A new report from the London-based consultancy Altrata suggests that charitable donations are increasingly becoming “hyper-concentrated among a small group of ultra-wealthy mega-donors.”

The report’s findings suggest that the ultra-wealthy are wielding increasing influence across the philanthropic sector, which has far-reaching implications for charities, nonprofits, and philanthropies seeking and/or relying upon charitable donations.

In a press release from Altrata, Lily Family School of Philanthropy dean Amir Pasic says the trend is already causing many nonprofits to rethink their fundraising strategies.

“A lot of nonprofits are pivoting to focus more on those major gifts and trying to figure out how to access wealthy donors and foundations,” Pasic said.

But in a world of limited philanthropic resources and competition among nonprofits to access them, the trend implies that we may see, or are already seeing, a race among nonprofits to reach these ultra-wealthy donors.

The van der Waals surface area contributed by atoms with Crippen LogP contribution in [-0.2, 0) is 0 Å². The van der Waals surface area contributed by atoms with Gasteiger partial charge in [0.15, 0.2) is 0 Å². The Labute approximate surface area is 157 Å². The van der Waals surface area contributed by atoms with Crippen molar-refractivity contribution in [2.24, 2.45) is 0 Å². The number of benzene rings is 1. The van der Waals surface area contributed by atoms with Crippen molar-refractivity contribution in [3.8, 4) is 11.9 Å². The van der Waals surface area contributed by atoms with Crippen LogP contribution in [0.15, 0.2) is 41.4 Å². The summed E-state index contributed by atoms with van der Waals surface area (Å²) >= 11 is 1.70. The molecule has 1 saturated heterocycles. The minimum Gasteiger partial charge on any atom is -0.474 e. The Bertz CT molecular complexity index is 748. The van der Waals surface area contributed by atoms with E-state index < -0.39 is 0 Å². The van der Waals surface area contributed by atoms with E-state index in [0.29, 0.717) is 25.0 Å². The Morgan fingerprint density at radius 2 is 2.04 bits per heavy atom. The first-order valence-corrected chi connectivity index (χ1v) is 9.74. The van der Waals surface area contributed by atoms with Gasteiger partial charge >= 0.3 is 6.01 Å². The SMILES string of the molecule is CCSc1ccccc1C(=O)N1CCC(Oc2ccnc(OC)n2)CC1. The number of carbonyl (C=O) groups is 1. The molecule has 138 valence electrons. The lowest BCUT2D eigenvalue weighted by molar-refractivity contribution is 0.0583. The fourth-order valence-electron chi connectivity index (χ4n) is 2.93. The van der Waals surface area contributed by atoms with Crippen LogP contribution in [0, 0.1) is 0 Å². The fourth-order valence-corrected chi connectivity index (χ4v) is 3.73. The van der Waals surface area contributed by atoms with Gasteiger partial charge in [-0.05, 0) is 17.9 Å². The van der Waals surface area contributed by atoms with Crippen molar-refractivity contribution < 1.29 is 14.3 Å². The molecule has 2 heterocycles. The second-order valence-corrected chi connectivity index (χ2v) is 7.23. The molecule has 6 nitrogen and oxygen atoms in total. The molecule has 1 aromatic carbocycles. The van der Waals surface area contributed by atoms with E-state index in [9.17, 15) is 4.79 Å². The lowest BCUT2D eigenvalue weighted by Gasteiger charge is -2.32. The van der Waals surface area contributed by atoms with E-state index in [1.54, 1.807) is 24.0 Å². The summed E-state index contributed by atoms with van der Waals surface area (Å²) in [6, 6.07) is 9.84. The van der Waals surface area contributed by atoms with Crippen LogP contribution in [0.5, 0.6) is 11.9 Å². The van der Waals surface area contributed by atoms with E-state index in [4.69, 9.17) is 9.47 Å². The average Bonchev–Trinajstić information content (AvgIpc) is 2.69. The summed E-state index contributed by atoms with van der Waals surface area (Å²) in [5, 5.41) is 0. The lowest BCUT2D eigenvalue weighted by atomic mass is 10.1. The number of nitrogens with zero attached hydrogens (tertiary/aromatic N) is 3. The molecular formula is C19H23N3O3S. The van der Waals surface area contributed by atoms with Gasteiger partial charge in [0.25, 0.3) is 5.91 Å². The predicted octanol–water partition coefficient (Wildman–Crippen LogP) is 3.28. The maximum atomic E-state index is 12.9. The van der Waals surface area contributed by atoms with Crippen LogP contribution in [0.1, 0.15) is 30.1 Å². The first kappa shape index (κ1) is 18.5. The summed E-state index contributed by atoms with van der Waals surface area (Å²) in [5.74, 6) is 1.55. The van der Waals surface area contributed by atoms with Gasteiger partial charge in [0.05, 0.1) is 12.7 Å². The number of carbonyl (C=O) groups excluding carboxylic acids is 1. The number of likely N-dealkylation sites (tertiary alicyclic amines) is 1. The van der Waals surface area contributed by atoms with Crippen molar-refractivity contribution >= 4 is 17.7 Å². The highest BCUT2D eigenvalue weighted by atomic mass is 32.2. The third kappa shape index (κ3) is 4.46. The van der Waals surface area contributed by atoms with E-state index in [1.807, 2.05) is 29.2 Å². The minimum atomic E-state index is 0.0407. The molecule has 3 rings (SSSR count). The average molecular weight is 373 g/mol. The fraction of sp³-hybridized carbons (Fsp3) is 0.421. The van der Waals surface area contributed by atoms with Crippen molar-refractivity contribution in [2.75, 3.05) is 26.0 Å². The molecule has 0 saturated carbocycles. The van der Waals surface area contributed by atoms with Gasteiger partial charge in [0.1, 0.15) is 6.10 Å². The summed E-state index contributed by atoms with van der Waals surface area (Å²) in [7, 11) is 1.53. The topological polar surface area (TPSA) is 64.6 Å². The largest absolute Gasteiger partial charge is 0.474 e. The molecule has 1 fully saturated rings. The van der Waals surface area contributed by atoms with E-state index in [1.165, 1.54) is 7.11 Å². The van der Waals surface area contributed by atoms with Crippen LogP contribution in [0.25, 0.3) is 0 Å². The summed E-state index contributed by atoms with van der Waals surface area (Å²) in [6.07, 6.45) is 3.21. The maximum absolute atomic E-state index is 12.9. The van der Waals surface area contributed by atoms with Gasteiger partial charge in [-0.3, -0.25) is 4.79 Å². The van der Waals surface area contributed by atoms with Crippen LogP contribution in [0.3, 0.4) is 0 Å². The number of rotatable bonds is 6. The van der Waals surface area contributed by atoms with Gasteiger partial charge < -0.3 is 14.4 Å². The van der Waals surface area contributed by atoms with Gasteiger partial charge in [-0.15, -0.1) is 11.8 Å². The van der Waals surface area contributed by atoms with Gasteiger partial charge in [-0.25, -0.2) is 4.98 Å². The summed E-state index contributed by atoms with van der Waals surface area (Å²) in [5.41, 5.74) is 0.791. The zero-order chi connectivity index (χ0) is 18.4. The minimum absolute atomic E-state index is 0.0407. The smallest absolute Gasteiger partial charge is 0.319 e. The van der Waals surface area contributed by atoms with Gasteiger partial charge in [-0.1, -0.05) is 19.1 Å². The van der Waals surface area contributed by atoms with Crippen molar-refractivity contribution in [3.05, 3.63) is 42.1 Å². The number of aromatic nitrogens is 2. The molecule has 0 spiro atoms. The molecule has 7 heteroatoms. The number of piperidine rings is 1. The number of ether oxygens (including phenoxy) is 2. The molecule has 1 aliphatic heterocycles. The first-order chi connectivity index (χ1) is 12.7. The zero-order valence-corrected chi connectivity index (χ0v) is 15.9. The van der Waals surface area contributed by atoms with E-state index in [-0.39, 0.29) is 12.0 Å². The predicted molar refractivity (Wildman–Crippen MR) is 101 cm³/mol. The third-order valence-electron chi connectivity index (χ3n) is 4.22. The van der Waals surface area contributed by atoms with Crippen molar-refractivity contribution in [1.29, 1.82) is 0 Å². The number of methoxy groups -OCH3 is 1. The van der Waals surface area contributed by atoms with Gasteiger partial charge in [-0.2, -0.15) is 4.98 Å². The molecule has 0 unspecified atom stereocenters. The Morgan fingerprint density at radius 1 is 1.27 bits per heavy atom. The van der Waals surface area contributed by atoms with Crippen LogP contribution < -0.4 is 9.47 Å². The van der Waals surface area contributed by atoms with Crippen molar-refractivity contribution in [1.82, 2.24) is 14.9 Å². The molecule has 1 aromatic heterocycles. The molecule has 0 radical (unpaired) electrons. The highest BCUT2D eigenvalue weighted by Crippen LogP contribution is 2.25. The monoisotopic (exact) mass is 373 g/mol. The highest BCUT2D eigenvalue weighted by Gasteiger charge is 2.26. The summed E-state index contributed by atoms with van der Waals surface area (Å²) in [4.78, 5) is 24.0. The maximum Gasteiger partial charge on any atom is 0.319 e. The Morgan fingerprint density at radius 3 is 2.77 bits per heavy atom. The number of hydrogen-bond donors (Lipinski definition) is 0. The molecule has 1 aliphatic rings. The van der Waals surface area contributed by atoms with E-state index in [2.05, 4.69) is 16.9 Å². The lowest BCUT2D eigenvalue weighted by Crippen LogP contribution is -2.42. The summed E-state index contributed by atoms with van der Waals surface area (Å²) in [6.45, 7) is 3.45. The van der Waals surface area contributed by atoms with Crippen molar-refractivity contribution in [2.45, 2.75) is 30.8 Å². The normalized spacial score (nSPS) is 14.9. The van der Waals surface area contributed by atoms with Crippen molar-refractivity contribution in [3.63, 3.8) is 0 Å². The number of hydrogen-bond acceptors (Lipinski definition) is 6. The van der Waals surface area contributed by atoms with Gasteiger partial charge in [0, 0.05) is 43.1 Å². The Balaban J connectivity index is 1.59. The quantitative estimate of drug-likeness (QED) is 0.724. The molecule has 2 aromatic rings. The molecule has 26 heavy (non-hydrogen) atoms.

“Everybody is rushing to the top of the pyramid,” said Pasic. “But it’s becoming so concentrated they may be neglecting the importance of reaching out to tomorrow’s donors.”

The Altrata report defines “ultra-wealthy” or “ultra-high-net worth” (UHNW) donors as having a net worth of $30 million or more.

These donors, the report says, gave a total of $190 billion to philanthropic causes in 2022—an almost 25 percent increase from 2018—accounting for about 38 percent of all philanthropic giving.

And while big foundations and other institutional givers remain an important part of the philanthropic ecosystem, individual donors remain “the backbone of charitable giving,” the report says.

Given their growing prominence in philanthropy, “[t]here are significant gains to be made by organizations that can tailor their prospecting and engagement strategies to this demographic,” the report notes.

Among other key findings (1):

  • About half of all UHNW donations came from ultra-wealthy donors in North America
  • Ultra-wealthy donors are different: the report found ultra-wealthy donors to be idiosyncratic in their giving patterns, with little obvious connection between the source of a donor’s wealth and their giving patterns
  • Almost one in five of all UHNW individuals has a private foundation, a finding which emphasizes the “growing number and importance of private charitable foundations”

Read the full article about ultra wealthy donors by Isaiah Thompson at Nonprofit Quarterly .